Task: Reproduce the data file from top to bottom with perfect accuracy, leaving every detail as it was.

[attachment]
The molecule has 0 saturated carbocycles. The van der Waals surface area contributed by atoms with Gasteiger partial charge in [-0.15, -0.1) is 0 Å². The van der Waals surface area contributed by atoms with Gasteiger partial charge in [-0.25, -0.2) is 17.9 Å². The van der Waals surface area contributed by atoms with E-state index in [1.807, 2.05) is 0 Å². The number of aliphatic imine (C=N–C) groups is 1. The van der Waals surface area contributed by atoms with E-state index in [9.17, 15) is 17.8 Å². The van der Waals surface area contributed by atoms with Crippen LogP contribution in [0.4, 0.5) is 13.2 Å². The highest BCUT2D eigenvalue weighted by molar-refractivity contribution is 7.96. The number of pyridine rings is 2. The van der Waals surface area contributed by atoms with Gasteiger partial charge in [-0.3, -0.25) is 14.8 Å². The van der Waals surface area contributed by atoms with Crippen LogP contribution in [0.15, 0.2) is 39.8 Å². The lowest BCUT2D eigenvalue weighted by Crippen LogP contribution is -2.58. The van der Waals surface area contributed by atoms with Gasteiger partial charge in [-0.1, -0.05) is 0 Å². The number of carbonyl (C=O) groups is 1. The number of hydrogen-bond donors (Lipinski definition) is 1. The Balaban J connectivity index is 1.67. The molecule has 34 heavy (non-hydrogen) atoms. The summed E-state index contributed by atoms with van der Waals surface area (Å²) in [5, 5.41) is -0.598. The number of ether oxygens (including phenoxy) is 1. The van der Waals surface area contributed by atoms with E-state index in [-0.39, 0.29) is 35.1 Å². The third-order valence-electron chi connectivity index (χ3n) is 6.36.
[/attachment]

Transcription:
The molecule has 0 saturated carbocycles. The van der Waals surface area contributed by atoms with Gasteiger partial charge in [-0.15, -0.1) is 0 Å². The van der Waals surface area contributed by atoms with Gasteiger partial charge in [-0.25, -0.2) is 17.9 Å². The van der Waals surface area contributed by atoms with E-state index in [1.807, 2.05) is 0 Å². The number of aliphatic imine (C=N–C) groups is 1. The van der Waals surface area contributed by atoms with E-state index in [9.17, 15) is 17.8 Å². The van der Waals surface area contributed by atoms with Crippen LogP contribution in [0.4, 0.5) is 13.2 Å². The highest BCUT2D eigenvalue weighted by molar-refractivity contribution is 7.96. The number of pyridine rings is 2. The van der Waals surface area contributed by atoms with Gasteiger partial charge in [-0.3, -0.25) is 14.8 Å². The van der Waals surface area contributed by atoms with Crippen LogP contribution in [0.15, 0.2) is 39.8 Å². The lowest BCUT2D eigenvalue weighted by Crippen LogP contribution is -2.58. The van der Waals surface area contributed by atoms with Gasteiger partial charge in [-0.1, -0.05) is 0 Å². The number of carbonyl (C=O) groups is 1. The number of hydrogen-bond donors (Lipinski definition) is 1. The Balaban J connectivity index is 1.67. The molecule has 34 heavy (non-hydrogen) atoms. The summed E-state index contributed by atoms with van der Waals surface area (Å²) in [5, 5.41) is -0.598. The number of ether oxygens (including phenoxy) is 1. The van der Waals surface area contributed by atoms with E-state index in [-0.39, 0.29) is 35.1 Å². The third-order valence-electron chi connectivity index (χ3n) is 6.36.